Because Warner Bros. wanted no such risk of the same problems with the MPAA as it had had with its previous Stallone movie Cobra, it ordered the editors to cut some death scenes in the last part of the movie while it was being re-edited, which explain the usage of "jump cuts" every time someone is shot in the movie.
Behind-the-scenes problems (including filming, script changes, and later constant cuts and re-editing of the movie) were so big and so bad that one of the more experienced crew members said in an interview: "This was the worst-organized, most poorly prepared film I've ever been on in my life. From the first day we started, no one knew what the hell anyone was doing." This same crew member also mentioned some reasons why director Konchalovsky was fired; "He found himself in over his head. There were scenes scheduled for three days that were so complicated they should have been scheduled for six or seven days. They were trying to do a 22-week movie in 11 weeks."
The film ultimately missed its budget by over $20 million, and had to be completely re-edited by editor Stuart Baird prior to its theatrical release. Tango & Cash was one of many films to be turned over to Baird, who came onto the project as an editing "doctor" when studios such as Warner Bros. were displeased with the first cut turned in by the filmmakers. Baird was also called in by Warner Bros to re-edit another Stallone action movie Demolition Man (1993) for the same reasons. After Baird was brought in by Warner Brothers to save the movie in the editing room, it was he who hired Hubert de La Bouillerie to edit the film and Harold Faltermeyer and Gary Chang to compose the music. Chang provided additional music near the end of the movie because Faltermeyer could not return to re-score the final reel of the film as it was constantly being edited because of constant complaints from Warner Bros. Because of the massive re-editing, some plot points and even some action scenes were deleted.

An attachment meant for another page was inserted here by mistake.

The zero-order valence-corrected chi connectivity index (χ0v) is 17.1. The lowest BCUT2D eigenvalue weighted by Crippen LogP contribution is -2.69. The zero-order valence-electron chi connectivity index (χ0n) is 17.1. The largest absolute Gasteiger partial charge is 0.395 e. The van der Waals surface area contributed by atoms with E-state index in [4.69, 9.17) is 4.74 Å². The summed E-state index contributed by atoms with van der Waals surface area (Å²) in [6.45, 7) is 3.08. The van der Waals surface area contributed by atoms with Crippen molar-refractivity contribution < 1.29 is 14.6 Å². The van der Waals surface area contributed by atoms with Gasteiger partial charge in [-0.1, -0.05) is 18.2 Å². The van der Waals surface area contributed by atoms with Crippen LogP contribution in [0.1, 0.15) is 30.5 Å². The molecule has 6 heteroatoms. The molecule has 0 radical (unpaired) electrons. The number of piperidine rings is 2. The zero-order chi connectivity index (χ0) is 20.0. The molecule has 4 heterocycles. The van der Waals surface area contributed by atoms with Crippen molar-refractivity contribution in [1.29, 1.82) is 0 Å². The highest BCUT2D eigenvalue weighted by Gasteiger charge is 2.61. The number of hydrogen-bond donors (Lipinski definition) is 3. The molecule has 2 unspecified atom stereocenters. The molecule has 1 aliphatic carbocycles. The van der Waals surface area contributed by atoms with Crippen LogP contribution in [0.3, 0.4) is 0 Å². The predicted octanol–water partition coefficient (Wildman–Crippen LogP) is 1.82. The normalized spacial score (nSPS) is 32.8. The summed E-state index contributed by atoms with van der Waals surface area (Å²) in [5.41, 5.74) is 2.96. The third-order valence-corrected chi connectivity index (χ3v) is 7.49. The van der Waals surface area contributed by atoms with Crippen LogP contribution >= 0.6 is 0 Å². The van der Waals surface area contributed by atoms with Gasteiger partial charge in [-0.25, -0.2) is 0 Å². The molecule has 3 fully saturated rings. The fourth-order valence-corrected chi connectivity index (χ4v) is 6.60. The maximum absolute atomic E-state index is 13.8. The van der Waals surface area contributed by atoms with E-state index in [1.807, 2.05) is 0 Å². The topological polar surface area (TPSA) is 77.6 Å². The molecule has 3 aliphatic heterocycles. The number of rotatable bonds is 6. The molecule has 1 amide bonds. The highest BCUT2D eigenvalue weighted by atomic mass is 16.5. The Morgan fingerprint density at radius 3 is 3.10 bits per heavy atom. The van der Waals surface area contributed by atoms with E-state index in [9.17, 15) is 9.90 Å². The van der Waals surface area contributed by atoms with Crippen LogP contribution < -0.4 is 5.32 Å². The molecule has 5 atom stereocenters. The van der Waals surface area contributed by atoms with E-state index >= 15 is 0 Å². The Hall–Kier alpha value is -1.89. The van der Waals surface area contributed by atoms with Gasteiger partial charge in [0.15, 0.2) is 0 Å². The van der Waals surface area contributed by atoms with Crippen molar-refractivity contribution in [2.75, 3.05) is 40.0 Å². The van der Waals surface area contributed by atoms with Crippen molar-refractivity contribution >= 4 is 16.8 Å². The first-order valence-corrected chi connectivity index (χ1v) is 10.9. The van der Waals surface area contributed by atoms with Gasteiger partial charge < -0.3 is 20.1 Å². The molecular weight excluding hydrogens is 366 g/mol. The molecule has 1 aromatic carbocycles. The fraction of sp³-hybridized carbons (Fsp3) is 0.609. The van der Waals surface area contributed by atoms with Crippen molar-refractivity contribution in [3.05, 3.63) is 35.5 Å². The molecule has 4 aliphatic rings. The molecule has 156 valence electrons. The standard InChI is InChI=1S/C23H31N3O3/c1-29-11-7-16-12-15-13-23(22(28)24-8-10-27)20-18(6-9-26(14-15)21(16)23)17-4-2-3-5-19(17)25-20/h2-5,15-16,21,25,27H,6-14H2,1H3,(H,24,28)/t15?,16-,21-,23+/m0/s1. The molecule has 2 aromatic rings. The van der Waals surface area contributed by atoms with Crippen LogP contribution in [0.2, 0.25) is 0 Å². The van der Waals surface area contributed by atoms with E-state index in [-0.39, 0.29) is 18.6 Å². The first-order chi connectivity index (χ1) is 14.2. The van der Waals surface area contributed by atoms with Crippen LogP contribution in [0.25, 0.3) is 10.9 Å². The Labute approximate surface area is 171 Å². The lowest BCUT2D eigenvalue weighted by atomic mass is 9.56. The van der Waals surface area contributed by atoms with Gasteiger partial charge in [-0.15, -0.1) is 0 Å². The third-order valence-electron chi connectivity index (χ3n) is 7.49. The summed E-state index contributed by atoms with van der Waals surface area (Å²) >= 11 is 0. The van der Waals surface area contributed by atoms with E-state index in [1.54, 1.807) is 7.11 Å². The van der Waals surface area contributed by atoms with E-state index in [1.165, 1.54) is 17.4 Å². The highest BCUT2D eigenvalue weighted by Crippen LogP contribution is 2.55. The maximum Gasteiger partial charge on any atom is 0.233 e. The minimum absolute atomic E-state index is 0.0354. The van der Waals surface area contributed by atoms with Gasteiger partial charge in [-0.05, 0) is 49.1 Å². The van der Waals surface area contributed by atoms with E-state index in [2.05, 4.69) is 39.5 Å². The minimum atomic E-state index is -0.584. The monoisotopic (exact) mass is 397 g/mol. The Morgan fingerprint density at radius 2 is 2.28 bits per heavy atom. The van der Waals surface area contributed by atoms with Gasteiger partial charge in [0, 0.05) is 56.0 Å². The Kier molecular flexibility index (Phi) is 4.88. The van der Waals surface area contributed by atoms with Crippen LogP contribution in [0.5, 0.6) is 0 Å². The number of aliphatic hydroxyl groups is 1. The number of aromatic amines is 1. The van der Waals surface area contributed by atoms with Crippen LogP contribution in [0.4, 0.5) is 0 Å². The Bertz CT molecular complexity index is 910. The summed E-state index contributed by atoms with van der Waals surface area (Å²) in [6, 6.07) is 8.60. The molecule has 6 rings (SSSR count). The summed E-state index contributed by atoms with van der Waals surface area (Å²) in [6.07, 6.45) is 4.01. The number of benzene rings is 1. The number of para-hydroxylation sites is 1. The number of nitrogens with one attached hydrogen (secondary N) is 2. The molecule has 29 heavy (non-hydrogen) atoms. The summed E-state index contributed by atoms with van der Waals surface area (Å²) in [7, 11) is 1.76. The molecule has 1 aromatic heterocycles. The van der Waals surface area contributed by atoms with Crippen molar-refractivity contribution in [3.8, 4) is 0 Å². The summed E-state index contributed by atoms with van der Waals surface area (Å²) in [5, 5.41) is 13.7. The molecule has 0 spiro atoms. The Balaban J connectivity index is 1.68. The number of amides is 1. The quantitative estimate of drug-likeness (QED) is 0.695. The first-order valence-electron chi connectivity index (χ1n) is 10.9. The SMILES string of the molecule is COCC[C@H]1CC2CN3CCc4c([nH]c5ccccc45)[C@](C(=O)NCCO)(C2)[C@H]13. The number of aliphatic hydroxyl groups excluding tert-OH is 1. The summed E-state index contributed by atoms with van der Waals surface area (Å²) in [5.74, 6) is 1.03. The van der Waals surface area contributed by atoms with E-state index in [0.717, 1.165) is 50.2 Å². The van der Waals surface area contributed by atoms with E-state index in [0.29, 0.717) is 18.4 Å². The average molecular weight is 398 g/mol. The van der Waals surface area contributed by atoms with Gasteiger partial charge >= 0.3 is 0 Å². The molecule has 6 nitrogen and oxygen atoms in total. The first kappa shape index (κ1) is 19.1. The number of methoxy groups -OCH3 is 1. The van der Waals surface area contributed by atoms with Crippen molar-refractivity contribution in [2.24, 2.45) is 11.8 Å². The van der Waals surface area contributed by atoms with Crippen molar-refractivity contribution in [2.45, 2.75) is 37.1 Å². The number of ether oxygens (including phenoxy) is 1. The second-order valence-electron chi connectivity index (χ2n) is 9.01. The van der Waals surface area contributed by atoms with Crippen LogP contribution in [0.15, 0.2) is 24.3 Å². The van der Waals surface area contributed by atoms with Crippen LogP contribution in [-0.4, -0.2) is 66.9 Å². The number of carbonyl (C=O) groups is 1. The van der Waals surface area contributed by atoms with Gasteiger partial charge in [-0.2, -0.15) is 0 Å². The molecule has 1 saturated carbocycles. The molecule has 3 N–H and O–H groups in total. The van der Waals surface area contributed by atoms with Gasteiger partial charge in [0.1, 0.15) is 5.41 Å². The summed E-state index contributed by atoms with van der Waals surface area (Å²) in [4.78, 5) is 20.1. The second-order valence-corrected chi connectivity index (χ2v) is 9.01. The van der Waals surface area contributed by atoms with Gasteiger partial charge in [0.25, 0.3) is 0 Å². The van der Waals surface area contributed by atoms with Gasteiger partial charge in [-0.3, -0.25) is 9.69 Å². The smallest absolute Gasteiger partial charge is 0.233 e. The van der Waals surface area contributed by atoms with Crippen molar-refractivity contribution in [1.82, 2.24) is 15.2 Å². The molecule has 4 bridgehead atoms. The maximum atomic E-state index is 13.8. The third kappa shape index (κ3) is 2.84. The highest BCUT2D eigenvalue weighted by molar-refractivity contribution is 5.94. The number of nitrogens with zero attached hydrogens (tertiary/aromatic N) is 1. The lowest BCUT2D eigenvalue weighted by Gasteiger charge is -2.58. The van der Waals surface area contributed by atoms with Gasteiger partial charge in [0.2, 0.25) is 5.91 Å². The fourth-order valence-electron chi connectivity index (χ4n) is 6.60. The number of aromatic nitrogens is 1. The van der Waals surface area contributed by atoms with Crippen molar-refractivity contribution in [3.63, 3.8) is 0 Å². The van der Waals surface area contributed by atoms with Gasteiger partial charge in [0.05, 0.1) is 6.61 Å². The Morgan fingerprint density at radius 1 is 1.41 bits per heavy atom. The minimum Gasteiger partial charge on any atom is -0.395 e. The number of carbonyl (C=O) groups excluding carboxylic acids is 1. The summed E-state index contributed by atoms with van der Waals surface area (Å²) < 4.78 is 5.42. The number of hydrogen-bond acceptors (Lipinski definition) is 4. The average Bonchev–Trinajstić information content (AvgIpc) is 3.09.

The theatrical trailer was made using the footage from one of the earlier cuts of the movie. This is why it shows some deleted and alternate scenes which were changed or cut from the movie during the re-editing, which include: an alternate cut of the scene where Tango and Cash first meet in the warehouse; an alternate cut of the shower scene between Tango and Cash; a deleted or alternate fight scene between Cash and a Chinese assassin during which Cash says "I hate you karate guys"; and a deleted scene in which Tango is reading the newspaper and then pulls out a shotgun and shoots at a car. The trailer also shows extra shots from other scenes.
The film's title during production was "The Set Up".
In a 1999 interview with Louis Paul at the Chiller Theatre Convention, Brion James said this about working on Tango & Cash and the production problems that the movie had;